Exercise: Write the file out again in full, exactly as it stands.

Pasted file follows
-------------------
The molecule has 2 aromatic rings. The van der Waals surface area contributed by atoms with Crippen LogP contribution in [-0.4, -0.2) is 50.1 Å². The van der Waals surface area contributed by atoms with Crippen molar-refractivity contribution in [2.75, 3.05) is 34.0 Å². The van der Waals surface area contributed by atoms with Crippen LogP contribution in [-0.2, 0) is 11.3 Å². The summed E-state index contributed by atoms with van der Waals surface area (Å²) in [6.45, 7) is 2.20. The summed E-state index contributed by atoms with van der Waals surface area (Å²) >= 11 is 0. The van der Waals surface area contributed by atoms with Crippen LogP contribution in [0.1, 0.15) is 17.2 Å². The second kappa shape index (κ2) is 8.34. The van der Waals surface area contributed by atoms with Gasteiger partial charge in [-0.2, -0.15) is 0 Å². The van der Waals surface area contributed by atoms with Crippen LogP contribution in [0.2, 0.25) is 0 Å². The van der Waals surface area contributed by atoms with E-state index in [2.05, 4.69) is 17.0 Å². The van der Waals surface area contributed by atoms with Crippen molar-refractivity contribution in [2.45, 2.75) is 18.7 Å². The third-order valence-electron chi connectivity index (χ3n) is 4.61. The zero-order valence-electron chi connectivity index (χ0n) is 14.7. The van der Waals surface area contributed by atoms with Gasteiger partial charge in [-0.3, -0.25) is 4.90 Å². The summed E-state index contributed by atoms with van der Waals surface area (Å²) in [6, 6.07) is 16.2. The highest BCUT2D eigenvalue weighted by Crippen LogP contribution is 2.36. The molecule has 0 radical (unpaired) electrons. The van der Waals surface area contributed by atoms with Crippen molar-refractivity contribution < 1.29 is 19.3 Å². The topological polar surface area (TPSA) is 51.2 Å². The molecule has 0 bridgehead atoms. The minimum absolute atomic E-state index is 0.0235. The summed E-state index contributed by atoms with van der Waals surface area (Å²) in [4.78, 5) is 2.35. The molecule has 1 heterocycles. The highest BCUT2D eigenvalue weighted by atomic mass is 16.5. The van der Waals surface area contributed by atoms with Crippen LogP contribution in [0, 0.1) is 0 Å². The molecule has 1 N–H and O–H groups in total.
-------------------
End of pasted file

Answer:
The molecule has 2 aromatic rings. The van der Waals surface area contributed by atoms with Crippen LogP contribution in [-0.4, -0.2) is 50.1 Å². The van der Waals surface area contributed by atoms with Crippen molar-refractivity contribution in [2.75, 3.05) is 34.0 Å². The van der Waals surface area contributed by atoms with Crippen LogP contribution in [-0.2, 0) is 11.3 Å². The summed E-state index contributed by atoms with van der Waals surface area (Å²) in [6.45, 7) is 2.20. The summed E-state index contributed by atoms with van der Waals surface area (Å²) >= 11 is 0. The van der Waals surface area contributed by atoms with Crippen LogP contribution in [0.1, 0.15) is 17.2 Å². The second kappa shape index (κ2) is 8.34. The van der Waals surface area contributed by atoms with Gasteiger partial charge in [-0.2, -0.15) is 0 Å². The van der Waals surface area contributed by atoms with Crippen LogP contribution in [0.2, 0.25) is 0 Å². The van der Waals surface area contributed by atoms with E-state index in [2.05, 4.69) is 17.0 Å². The van der Waals surface area contributed by atoms with Crippen molar-refractivity contribution in [2.45, 2.75) is 18.7 Å². The third-order valence-electron chi connectivity index (χ3n) is 4.61. The zero-order valence-electron chi connectivity index (χ0n) is 14.7. The van der Waals surface area contributed by atoms with Gasteiger partial charge in [-0.3, -0.25) is 4.90 Å². The summed E-state index contributed by atoms with van der Waals surface area (Å²) in [6, 6.07) is 16.2. The highest BCUT2D eigenvalue weighted by Crippen LogP contribution is 2.36. The molecule has 0 radical (unpaired) electrons. The van der Waals surface area contributed by atoms with Crippen molar-refractivity contribution < 1.29 is 19.3 Å². The topological polar surface area (TPSA) is 51.2 Å². The molecule has 0 bridgehead atoms. The minimum absolute atomic E-state index is 0.0235. The summed E-state index contributed by atoms with van der Waals surface area (Å²) in [4.78, 5) is 2.35. The molecule has 1 heterocycles. The highest BCUT2D eigenvalue weighted by atomic mass is 16.5. The van der Waals surface area contributed by atoms with Crippen LogP contribution in [0, 0.1) is 0 Å². The molecule has 1 N–H and O–H groups in total.